Can't wait to epoxy in a pizza pan
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Old 01-22-2017, 02:56 PM   #7
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Can't wait to epoxy in a pizza pan
No, wait, you need a marine grade, ABYC-compliant pizza pan. $1,499.99 on sale.

BTW, thanks Jeff for boiling it down so succinctly.
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Old 01-22-2017, 04:09 PM   #8
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I've just added a CelFi GO
https://www.cel-fi.com.au/cel_fi_go_repeater.html

It covers 4G and 3G. Approval was a slow process. I saw it at a boat show in May when it was 'due for release next month'. Approval finally came through in Dec! I'm yet to get anywhere that is remote to test how well it performs, but it seems pretty good so far. Slow boats can use the 'stationary' version which has -100dB gain.
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Old 01-22-2017, 05:26 PM   #9
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A wireless cellular amp like that is not appropriate for a trawler unless it is over about 90 feet LOA or is made of steel. A normal fiberglass trawler cannot obtain the proper separation between the internal and external antennas and will either blow an internal fuse or auto-reduce gain to the point where it is providing no amplification - sort of akin to putting a microphone in front of a speaker causing a loud shriek.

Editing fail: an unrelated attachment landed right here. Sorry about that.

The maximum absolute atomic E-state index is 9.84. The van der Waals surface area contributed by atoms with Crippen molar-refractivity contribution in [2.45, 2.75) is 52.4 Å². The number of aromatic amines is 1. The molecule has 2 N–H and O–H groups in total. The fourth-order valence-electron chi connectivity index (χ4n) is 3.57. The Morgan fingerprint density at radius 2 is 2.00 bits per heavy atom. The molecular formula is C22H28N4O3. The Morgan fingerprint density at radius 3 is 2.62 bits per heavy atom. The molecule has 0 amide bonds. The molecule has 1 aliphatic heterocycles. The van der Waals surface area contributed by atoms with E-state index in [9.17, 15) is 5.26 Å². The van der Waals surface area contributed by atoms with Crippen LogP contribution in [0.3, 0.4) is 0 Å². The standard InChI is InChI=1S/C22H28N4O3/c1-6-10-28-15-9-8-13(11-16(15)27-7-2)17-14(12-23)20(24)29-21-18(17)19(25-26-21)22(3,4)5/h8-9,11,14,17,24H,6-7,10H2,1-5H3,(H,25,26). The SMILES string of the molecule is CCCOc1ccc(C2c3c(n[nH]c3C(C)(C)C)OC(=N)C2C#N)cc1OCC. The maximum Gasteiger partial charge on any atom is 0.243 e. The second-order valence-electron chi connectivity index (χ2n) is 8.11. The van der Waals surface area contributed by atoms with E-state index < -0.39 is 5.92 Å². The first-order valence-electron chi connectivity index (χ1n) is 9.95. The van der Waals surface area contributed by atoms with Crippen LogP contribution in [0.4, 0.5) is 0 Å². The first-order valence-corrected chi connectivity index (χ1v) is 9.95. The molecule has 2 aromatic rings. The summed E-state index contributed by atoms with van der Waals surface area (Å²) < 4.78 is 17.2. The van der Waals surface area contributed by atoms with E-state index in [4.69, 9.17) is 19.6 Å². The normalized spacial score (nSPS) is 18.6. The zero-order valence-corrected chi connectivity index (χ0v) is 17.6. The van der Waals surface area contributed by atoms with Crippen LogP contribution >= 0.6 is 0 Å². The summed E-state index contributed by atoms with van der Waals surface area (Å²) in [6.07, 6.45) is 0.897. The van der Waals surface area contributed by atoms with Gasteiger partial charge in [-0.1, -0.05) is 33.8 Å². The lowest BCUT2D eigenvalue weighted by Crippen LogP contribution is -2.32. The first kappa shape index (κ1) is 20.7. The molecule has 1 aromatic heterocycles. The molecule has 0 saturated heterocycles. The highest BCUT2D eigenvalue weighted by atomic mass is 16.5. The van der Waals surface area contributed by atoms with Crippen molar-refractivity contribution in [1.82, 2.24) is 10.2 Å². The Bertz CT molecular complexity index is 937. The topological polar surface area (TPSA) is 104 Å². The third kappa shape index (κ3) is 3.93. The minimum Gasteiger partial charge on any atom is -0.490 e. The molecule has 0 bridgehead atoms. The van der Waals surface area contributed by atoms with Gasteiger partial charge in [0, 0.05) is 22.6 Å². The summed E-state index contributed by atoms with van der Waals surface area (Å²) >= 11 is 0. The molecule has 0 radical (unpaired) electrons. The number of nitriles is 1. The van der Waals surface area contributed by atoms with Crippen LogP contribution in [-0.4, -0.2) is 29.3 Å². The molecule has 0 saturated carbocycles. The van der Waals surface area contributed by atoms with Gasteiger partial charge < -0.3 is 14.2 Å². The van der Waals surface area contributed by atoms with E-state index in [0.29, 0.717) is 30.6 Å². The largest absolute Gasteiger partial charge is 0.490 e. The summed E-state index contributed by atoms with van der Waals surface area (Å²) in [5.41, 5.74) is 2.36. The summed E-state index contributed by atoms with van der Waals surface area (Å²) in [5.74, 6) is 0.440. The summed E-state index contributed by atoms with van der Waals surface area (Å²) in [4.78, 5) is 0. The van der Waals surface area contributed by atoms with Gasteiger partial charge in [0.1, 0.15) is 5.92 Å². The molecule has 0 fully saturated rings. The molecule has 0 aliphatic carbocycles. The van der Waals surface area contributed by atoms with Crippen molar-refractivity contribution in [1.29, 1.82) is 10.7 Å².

Most amps don't show the auto-gain reduction so the end result is that the amp doesn't provide the amplification you think it should. It just won't end up working well.

For most of the boats we all have, a wired/cradle cellular amp is required. They provide the proper separation with just 15 feet of separation between the magnetic/outside antenna and the cradle.

Most of these "wireless" amps were made for cars. Cars have steel roofs to provide the signal separation and will usually work pretty well. Not so much with trawlers...
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Old 01-22-2017, 05:35 PM   #10
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A wireless cellular amp like that is not appropriate for a trawler unless it is over about 90 feet LOA or is made of steel. A normal fiberglass trawler cannot obtain the proper separation between the internal and external antennas and will either blow an internal fuse or auto-reduce gain to the point where it is providing no amplification - sort of akin to putting a microphone in front of a speaker causing a loud shriek.

Most amps don't show the auto-gain reduction so the end result is that the amp doesn't provide the amplification you think it should. It just won't end up working well.